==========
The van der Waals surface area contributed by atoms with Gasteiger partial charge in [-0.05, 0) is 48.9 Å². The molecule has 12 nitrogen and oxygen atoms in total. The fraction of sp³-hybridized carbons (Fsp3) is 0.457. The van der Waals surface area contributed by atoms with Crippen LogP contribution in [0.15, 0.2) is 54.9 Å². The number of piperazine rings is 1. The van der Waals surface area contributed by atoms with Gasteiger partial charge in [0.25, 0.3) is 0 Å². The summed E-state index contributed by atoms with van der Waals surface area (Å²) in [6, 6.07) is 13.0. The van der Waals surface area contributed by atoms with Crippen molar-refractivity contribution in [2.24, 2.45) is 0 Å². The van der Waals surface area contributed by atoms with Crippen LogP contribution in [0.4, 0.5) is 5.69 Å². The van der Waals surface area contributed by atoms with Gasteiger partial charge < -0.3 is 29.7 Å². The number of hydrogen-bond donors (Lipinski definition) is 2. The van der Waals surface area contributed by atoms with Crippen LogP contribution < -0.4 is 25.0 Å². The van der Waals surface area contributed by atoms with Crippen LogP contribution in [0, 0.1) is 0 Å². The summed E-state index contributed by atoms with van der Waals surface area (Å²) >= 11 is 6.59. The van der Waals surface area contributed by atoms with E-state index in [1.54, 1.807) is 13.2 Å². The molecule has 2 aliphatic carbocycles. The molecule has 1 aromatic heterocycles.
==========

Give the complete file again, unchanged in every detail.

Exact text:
The van der Waals surface area contributed by atoms with Gasteiger partial charge in [-0.05, 0) is 48.9 Å². The molecule has 12 nitrogen and oxygen atoms in total. The fraction of sp³-hybridized carbons (Fsp3) is 0.457. The van der Waals surface area contributed by atoms with Crippen LogP contribution in [0.15, 0.2) is 54.9 Å². The number of piperazine rings is 1. The van der Waals surface area contributed by atoms with Gasteiger partial charge in [0.25, 0.3) is 0 Å². The summed E-state index contributed by atoms with van der Waals surface area (Å²) in [6, 6.07) is 13.0. The van der Waals surface area contributed by atoms with Crippen molar-refractivity contribution in [2.24, 2.45) is 0 Å². The van der Waals surface area contributed by atoms with Crippen LogP contribution in [0.4, 0.5) is 5.69 Å². The van der Waals surface area contributed by atoms with Gasteiger partial charge < -0.3 is 29.7 Å². The number of hydrogen-bond donors (Lipinski definition) is 2. The van der Waals surface area contributed by atoms with Crippen LogP contribution < -0.4 is 25.0 Å². The van der Waals surface area contributed by atoms with Crippen LogP contribution in [0, 0.1) is 0 Å². The summed E-state index contributed by atoms with van der Waals surface area (Å²) >= 11 is 6.59. The van der Waals surface area contributed by atoms with E-state index in [1.54, 1.807) is 13.2 Å². The molecule has 2 aliphatic carbocycles. The molecule has 1 aromatic heterocycles.